Are you spending the right amount on your social media marketing budget?
Your Starting Point
Mashable presents a good rational for how businesses should prioritize their social media budgets based on a report by Altimeter. This in part looks at the internal resourcing of social media and how it is important to take into consideration the longer term goals of developing a social enterprise.
If you are starting out then focus you need to identify your customers, listen to what they are saying, benchmark your business/brand, develop a strategy and then resource appropriately. As a business develops its capabilities then starting to integrate how social media is used becomes more important e.g. customer service, recruiting…moving beyond the use of marketing.
How you determine your social media strategy will depend on your business model, market and stage of maturity. But how do you determine how much to allocate to social media?
Well your level of investment will depend upon how quickly you want to develop your capabilities. Social media takes time to develop traction with customers, train staff, develop and refine your monitoring, develop your community…however by blending paid media, earned and owned you can be creative and deliver results. Integrating social media into campaigns provides valuable traffic and engagement with your social media channels (see the Doritos example further down).
Many large brands have successfully implemented social media projects and provide some useful case studies both for BtoB (some examples using Facebook) and BtoC businesses. Businesses starting out need to learn and explore what is being done well and leverage this in their planning. Another factor that will determine budget is how your competitors are using social media – are you behind and need to invest more to catch up or are you at the same stage. Here are 4 more points worth considering and further down you will see the reports and trends in the market.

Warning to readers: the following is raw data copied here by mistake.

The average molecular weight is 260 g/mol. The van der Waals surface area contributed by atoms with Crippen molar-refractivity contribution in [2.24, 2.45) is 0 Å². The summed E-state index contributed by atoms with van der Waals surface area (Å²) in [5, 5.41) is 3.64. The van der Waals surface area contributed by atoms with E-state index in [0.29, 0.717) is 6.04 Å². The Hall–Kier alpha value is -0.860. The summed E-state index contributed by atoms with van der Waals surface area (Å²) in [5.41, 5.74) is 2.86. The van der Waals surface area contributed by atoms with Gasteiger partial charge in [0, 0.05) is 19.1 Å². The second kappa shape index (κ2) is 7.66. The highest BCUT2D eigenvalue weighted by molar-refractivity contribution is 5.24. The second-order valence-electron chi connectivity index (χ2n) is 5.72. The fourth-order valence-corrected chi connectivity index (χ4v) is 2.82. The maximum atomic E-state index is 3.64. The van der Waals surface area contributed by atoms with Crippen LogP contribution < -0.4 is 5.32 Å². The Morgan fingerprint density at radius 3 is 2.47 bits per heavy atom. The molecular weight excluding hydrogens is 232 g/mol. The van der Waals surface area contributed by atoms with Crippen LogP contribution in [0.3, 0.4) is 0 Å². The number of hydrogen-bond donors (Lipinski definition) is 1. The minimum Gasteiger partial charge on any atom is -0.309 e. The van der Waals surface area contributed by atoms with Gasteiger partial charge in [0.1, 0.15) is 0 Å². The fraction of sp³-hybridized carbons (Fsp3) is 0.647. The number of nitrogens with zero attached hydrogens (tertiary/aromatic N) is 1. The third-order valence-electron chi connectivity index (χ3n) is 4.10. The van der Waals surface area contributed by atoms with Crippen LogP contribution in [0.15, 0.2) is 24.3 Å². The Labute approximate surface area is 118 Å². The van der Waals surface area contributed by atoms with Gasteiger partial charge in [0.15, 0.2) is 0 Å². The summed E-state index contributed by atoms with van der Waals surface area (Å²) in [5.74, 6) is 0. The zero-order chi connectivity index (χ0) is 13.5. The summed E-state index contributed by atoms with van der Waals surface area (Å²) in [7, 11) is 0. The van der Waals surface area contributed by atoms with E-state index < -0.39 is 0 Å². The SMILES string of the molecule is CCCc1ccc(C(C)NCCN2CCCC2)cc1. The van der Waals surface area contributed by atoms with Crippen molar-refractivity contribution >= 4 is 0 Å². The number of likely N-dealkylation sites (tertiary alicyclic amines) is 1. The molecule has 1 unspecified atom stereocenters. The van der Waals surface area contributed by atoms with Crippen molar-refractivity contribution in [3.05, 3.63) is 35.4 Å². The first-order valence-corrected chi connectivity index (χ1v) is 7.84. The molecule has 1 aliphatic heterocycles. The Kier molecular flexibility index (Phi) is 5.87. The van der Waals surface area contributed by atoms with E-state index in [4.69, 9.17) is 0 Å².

If the whole objective is to promote or launch a product or service, we believe more of your budget should be focused on Pay Per Click campaigns on Facebook and Google.
Of course integrating offline and online will be important: e.g. include QR codes in your print to blend the offline with online. Campaigns should focus on building a community around your brand. This enables each subsequent campaign to have a great start point and also helps build a longer ‘tribe’ that you interact with.
The big question here is are you currently measuring your marketing effectively and do you know what is working and what is not. Have you heard the saying:
50% of my marketing is working – I just don’t know which 50%
The golden rule here is test measure and track. Online marketing methods are often easier to track and measure than print or direct mail and ads in printed media e.g. newspapers and magazines. If you know what isn’t working well then cut it and use this to invest in social media.
We often speak to clients who are looking to build their social media presence but forget to use their traditional routes to help them. If you have an email list and actively use it then inviting people to your Facebook page or brand community can be an ideal way to get going. However, don’t invite people into a house with everything still in boxes. Prepare your community home with content, ask some people in early to ‘muddy’ the pages and then invite your customers. Build the social media into all other aspects of your current marketing.
If you haven’t already established a social media presence then hoping to gain a big result is unrealistic. Social media takes time to setup and cultivate relationships. Focus on developing a good content strategy on a core set of channels YouTube, Twitter, Facebook and then map out your content strategy to these channels e.g. video on YouTube and Facebook page.
The average cost of a TV ad for a 30 second spot is around $300,000 just to produce it and excludes the cost of media costs to run it. With this in mind, you may want to produce one less spot for a campaign, and re-allocate these funds towards a very decent social media campaign with a longer life-span. You can use buzz marketing / video marketing for early engagement and to build traffic but remember a community takes time to build and needs a central home e.g. Facebook page or brand community platform.